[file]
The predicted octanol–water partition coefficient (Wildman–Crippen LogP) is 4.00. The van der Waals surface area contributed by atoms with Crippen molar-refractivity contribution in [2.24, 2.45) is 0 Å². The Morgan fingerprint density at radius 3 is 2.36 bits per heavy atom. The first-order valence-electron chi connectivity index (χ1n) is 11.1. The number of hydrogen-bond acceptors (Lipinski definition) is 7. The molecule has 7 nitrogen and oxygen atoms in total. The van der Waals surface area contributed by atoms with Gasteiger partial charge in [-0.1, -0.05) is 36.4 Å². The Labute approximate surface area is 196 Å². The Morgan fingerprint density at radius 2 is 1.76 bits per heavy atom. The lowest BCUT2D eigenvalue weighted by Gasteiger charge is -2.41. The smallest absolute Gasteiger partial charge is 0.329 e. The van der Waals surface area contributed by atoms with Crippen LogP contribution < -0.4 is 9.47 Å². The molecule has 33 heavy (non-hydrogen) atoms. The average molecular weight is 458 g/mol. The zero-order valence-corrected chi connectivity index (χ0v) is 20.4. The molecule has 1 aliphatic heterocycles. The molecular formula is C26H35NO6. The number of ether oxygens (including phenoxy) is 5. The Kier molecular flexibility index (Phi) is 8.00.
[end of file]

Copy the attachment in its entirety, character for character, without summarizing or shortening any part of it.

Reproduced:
The predicted octanol–water partition coefficient (Wildman–Crippen LogP) is 4.00. The van der Waals surface area contributed by atoms with Crippen molar-refractivity contribution in [2.24, 2.45) is 0 Å². The Morgan fingerprint density at radius 3 is 2.36 bits per heavy atom. The first-order valence-electron chi connectivity index (χ1n) is 11.1. The number of hydrogen-bond acceptors (Lipinski definition) is 7. The molecule has 7 nitrogen and oxygen atoms in total. The van der Waals surface area contributed by atoms with Gasteiger partial charge in [-0.1, -0.05) is 36.4 Å². The Labute approximate surface area is 196 Å². The Morgan fingerprint density at radius 2 is 1.76 bits per heavy atom. The lowest BCUT2D eigenvalue weighted by Gasteiger charge is -2.41. The smallest absolute Gasteiger partial charge is 0.329 e. The van der Waals surface area contributed by atoms with Crippen LogP contribution < -0.4 is 9.47 Å². The molecule has 33 heavy (non-hydrogen) atoms. The average molecular weight is 458 g/mol. The zero-order valence-corrected chi connectivity index (χ0v) is 20.4. The molecule has 1 aliphatic heterocycles. The molecular formula is C26H35NO6. The number of ether oxygens (including phenoxy) is 5. The Kier molecular flexibility index (Phi) is 8.00.